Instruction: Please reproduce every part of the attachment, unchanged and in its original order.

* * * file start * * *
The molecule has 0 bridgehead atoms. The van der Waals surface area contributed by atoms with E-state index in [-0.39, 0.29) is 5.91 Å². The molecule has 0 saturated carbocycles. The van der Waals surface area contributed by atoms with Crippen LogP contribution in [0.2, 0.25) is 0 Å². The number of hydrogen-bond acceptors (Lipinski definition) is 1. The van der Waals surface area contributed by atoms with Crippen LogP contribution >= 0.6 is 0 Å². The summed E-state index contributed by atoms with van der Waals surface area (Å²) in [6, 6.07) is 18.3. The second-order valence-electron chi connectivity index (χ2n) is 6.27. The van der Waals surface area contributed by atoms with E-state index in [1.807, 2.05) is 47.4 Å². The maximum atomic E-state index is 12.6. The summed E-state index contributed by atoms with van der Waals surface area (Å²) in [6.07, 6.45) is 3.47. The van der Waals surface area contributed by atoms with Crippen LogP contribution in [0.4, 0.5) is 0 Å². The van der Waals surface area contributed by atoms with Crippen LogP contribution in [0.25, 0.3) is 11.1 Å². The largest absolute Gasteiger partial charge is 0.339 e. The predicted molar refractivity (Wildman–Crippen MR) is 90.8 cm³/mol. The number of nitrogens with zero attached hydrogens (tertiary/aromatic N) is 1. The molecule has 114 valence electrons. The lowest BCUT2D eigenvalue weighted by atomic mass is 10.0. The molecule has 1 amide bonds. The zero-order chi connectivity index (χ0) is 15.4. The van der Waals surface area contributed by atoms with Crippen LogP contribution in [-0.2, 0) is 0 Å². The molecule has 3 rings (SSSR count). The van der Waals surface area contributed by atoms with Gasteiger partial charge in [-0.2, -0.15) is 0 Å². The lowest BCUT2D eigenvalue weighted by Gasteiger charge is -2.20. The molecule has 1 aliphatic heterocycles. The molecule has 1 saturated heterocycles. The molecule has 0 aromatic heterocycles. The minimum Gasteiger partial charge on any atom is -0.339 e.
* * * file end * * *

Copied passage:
The molecule has 0 bridgehead atoms. The van der Waals surface area contributed by atoms with E-state index in [-0.39, 0.29) is 5.91 Å². The molecule has 0 saturated carbocycles. The van der Waals surface area contributed by atoms with Crippen LogP contribution in [0.2, 0.25) is 0 Å². The number of hydrogen-bond acceptors (Lipinski definition) is 1. The van der Waals surface area contributed by atoms with Crippen LogP contribution >= 0.6 is 0 Å². The summed E-state index contributed by atoms with van der Waals surface area (Å²) in [6, 6.07) is 18.3. The second-order valence-electron chi connectivity index (χ2n) is 6.27. The van der Waals surface area contributed by atoms with E-state index in [1.807, 2.05) is 47.4 Å². The maximum atomic E-state index is 12.6. The summed E-state index contributed by atoms with van der Waals surface area (Å²) in [6.07, 6.45) is 3.47. The van der Waals surface area contributed by atoms with Crippen LogP contribution in [0.4, 0.5) is 0 Å². The van der Waals surface area contributed by atoms with Crippen LogP contribution in [0.25, 0.3) is 11.1 Å². The largest absolute Gasteiger partial charge is 0.339 e. The predicted molar refractivity (Wildman–Crippen MR) is 90.8 cm³/mol. The number of nitrogens with zero attached hydrogens (tertiary/aromatic N) is 1. The molecule has 114 valence electrons. The lowest BCUT2D eigenvalue weighted by atomic mass is 10.0. The molecule has 1 amide bonds. The zero-order chi connectivity index (χ0) is 15.4. The van der Waals surface area contributed by atoms with Crippen LogP contribution in [-0.2, 0) is 0 Å². The molecule has 3 rings (SSSR count). The van der Waals surface area contributed by atoms with Gasteiger partial charge in [-0.2, -0.15) is 0 Å². The lowest BCUT2D eigenvalue weighted by Gasteiger charge is -2.20. The molecule has 1 aliphatic heterocycles. The molecule has 1 saturated heterocycles. The molecule has 0 aromatic heterocycles. The minimum Gasteiger partial charge on any atom is -0.339 e.